“When the book came out we all knew that it was something groundbreaking and rich and significant,” McCleskey said.

The book differentiates faith from religious beliefs, arguing that faith is a human universal which represents a person’s ongoing, dynamic approach to finding meaning in life.

Fowler lays out six stages of faith development, beginning with early childhood and carrying such titles as mythic-literal, individuative-reflective, conjunctive and (finally) universalizing. That stage of self-sacrifice for social justice was reached, in Fowler’s view, by such figures as Gandhi and Martin Luther King Jr.

“Stages of Faith” quickly found its way onto seminary reading lists. The Rev. Sid Hall, pastor of Trinity United Methodist Church in Austin, Texas, was introduced to it at SMU’s Perkins School of Theology in the early 1980s. He considers Fowler’s theory crucial to his own understanding of his parishioners’ faith journeys.

“I can’t stress enough how Fowler’s articulation of these stages has helped me navigate language, sermons, liturgy, the type of classes offered and even the children’s curriculum we’ve used,” Hall said.

About 150,000 copies of “Stages of Faith” have been printed since its 1981 publication, and the book has been translated into Danish, German and Portuguese, said HarperOne publicist Suzanne Wickham.

Sharon Daloz Parks was a graduate student of Fowler’s, and would go on to write the book “Big Questions, Worthy Dreams: Mentoring Young Adults in Their Search for Meaning, Purpose, and Faith.” She credits Fowler’s ideas as having “core” importance for her and many others.

 “Jim’s work provided the central bridge between constructive developmental psychology, or life-span psychology, and the formation of faith,” she said. “It has had significant influence in pastoral practice, and has informed the work of spiritual directors.”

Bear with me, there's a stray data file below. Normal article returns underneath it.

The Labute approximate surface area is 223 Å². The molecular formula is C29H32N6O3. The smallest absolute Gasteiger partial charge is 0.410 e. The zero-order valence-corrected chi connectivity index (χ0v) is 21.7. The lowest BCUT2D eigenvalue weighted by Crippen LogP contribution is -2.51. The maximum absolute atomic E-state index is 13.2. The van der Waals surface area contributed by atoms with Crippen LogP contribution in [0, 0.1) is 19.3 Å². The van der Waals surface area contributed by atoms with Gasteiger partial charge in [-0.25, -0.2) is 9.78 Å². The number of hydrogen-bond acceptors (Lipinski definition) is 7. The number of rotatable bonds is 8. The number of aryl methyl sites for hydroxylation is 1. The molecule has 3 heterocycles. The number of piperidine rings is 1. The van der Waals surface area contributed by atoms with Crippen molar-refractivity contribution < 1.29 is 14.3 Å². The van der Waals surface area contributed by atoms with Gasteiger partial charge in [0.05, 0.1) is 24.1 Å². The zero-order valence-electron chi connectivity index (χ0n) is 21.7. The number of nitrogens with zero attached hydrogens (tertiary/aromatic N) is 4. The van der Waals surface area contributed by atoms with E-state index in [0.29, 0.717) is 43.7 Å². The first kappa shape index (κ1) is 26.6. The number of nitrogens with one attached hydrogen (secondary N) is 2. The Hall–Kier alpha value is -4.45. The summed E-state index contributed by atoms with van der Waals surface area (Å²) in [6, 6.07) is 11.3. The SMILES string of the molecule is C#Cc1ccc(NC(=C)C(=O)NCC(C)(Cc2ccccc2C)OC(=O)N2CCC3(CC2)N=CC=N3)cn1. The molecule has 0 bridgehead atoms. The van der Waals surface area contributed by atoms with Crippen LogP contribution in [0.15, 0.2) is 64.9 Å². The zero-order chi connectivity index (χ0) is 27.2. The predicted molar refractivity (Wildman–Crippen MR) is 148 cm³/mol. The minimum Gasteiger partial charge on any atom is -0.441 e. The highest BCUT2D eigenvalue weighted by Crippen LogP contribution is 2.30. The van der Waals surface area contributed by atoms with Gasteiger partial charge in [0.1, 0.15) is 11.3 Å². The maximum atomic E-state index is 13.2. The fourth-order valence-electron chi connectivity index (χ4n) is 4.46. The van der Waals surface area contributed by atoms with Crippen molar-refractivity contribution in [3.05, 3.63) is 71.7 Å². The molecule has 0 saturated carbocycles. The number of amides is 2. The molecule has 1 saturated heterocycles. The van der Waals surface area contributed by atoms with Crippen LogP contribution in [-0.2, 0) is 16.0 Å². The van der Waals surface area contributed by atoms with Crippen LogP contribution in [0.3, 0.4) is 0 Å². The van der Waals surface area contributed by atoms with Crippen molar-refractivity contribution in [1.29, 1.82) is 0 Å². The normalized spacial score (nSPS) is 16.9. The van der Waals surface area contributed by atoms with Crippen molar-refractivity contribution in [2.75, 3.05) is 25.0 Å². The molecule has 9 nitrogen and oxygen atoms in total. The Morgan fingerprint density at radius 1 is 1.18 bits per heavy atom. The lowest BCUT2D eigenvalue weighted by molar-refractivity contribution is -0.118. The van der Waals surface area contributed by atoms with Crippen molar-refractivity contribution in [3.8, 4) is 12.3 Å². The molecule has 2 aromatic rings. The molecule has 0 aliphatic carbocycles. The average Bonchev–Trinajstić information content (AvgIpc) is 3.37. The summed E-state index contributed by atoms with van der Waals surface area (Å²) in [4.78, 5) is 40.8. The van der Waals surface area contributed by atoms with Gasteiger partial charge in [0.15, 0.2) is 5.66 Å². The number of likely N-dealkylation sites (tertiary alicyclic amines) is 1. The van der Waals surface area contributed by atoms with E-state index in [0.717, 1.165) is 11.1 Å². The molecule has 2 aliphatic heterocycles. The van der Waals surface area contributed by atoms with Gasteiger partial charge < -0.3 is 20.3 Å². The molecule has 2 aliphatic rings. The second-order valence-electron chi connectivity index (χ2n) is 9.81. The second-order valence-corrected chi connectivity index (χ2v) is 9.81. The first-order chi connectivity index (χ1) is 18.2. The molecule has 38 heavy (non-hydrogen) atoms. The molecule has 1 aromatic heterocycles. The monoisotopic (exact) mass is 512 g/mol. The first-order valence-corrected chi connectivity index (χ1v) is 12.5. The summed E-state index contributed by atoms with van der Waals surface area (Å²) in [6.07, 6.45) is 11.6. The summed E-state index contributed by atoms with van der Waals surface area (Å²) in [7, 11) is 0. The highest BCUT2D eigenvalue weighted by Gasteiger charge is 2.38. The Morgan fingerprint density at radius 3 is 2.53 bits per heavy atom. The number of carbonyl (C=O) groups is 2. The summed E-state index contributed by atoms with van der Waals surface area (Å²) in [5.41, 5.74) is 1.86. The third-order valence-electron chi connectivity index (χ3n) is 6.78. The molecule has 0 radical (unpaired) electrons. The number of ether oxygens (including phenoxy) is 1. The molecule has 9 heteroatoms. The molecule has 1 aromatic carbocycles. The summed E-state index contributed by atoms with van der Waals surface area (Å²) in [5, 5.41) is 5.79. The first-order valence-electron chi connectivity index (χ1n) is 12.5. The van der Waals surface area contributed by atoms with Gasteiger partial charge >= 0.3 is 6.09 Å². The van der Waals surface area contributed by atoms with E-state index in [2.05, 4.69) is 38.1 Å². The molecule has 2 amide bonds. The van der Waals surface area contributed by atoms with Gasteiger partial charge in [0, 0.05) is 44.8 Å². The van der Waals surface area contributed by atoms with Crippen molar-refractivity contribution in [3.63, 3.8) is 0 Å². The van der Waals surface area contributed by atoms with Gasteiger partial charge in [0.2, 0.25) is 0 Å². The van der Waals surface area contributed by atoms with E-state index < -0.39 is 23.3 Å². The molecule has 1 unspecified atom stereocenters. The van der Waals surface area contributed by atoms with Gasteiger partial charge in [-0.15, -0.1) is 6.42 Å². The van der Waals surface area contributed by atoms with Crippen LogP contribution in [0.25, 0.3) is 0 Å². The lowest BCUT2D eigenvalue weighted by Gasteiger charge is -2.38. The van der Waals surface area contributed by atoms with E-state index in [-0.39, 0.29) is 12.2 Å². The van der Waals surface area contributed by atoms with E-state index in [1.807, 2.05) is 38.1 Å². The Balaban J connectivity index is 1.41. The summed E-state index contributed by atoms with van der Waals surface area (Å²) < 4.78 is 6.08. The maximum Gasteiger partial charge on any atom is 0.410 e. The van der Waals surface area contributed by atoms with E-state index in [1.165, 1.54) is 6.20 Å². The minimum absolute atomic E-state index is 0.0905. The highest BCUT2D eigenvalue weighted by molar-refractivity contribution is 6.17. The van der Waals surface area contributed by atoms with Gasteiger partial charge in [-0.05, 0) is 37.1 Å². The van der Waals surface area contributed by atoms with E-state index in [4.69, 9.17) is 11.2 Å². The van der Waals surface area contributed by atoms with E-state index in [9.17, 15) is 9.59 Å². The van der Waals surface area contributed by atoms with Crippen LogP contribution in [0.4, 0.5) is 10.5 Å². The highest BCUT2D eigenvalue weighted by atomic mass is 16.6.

Ethics Center leader

Fowler would write or edit 10 other books and more than 60 articles on practical theology and theological ethics. There have been four books published about his scholarship. He won major awards from the American Psychiatric Association and American Psychological Association, as well as an honorary doctor of divinity degree from the University of Edinburgh.

Fowler was tapped by Emory to be the first director of its Center for Ethics, holding that position from 1994 until he retired in 2005.

“Under Jim's leadership the Ethics Center grew to become a major force at Emory and across the nation,” said James Laney, former president of Emory and former dean of Candler.

Fowler is survived by his wife, two daughters and their husbands, four grandchildren, and other family members. He donated his neurological organs to the Alzheimer’s Disease Research Center at Emory.

McCleskey said that Fowler, while a busy scholar and voracious reader, did not lead a cloistered life. He was a positive person who lifted others’ spirits, and went out of his way to offer encouragement, the bishop said.

He also was a great storyteller and lover of the North Carolina mountains, as well an accomplished tenor who especially enjoyed singing the hymns he’d grown up with.

As he dealt with Alzheimer’s, his wife would play CDs of hymns for him.

“Even when he couldn’t sing the words any more, he would carry the tune and often the harmony,” McCleskey said.

Hodges, a United Methodist News Service writer, lives in Dallas. Contact him at (615) 742-5470 or [email protected]